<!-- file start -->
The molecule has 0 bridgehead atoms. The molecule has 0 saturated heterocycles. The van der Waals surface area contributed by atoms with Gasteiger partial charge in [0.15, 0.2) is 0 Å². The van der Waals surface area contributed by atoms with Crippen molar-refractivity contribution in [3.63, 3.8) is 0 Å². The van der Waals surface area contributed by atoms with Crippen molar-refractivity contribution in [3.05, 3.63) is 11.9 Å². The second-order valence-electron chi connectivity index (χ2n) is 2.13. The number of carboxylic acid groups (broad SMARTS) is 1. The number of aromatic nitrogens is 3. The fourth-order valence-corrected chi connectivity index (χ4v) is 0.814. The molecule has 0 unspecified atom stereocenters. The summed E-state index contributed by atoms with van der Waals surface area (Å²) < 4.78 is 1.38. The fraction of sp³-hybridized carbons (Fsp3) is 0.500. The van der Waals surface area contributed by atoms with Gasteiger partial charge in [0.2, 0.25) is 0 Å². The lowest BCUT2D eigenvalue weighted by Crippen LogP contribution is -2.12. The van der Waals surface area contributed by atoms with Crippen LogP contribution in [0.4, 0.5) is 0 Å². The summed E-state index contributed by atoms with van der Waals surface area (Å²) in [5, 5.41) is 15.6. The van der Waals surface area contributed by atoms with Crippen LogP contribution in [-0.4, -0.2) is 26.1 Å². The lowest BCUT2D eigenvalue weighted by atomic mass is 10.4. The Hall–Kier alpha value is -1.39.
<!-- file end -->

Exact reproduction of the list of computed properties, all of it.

The molecule has 0 bridgehead atoms. The molecule has 0 saturated heterocycles. The van der Waals surface area contributed by atoms with Gasteiger partial charge in [0.15, 0.2) is 0 Å². The van der Waals surface area contributed by atoms with Crippen molar-refractivity contribution in [3.63, 3.8) is 0 Å². The van der Waals surface area contributed by atoms with Crippen molar-refractivity contribution in [3.05, 3.63) is 11.9 Å². The second-order valence-electron chi connectivity index (χ2n) is 2.13. The number of carboxylic acid groups (broad SMARTS) is 1. The number of aromatic nitrogens is 3. The fourth-order valence-corrected chi connectivity index (χ4v) is 0.814. The molecule has 0 unspecified atom stereocenters. The summed E-state index contributed by atoms with van der Waals surface area (Å²) < 4.78 is 1.38. The fraction of sp³-hybridized carbons (Fsp3) is 0.500. The van der Waals surface area contributed by atoms with Gasteiger partial charge in [0.2, 0.25) is 0 Å². The lowest BCUT2D eigenvalue weighted by Crippen LogP contribution is -2.12. The van der Waals surface area contributed by atoms with Crippen LogP contribution in [0.4, 0.5) is 0 Å². The summed E-state index contributed by atoms with van der Waals surface area (Å²) in [5, 5.41) is 15.6. The van der Waals surface area contributed by atoms with Crippen LogP contribution in [-0.4, -0.2) is 26.1 Å². The lowest BCUT2D eigenvalue weighted by atomic mass is 10.4. The Hall–Kier alpha value is -1.39.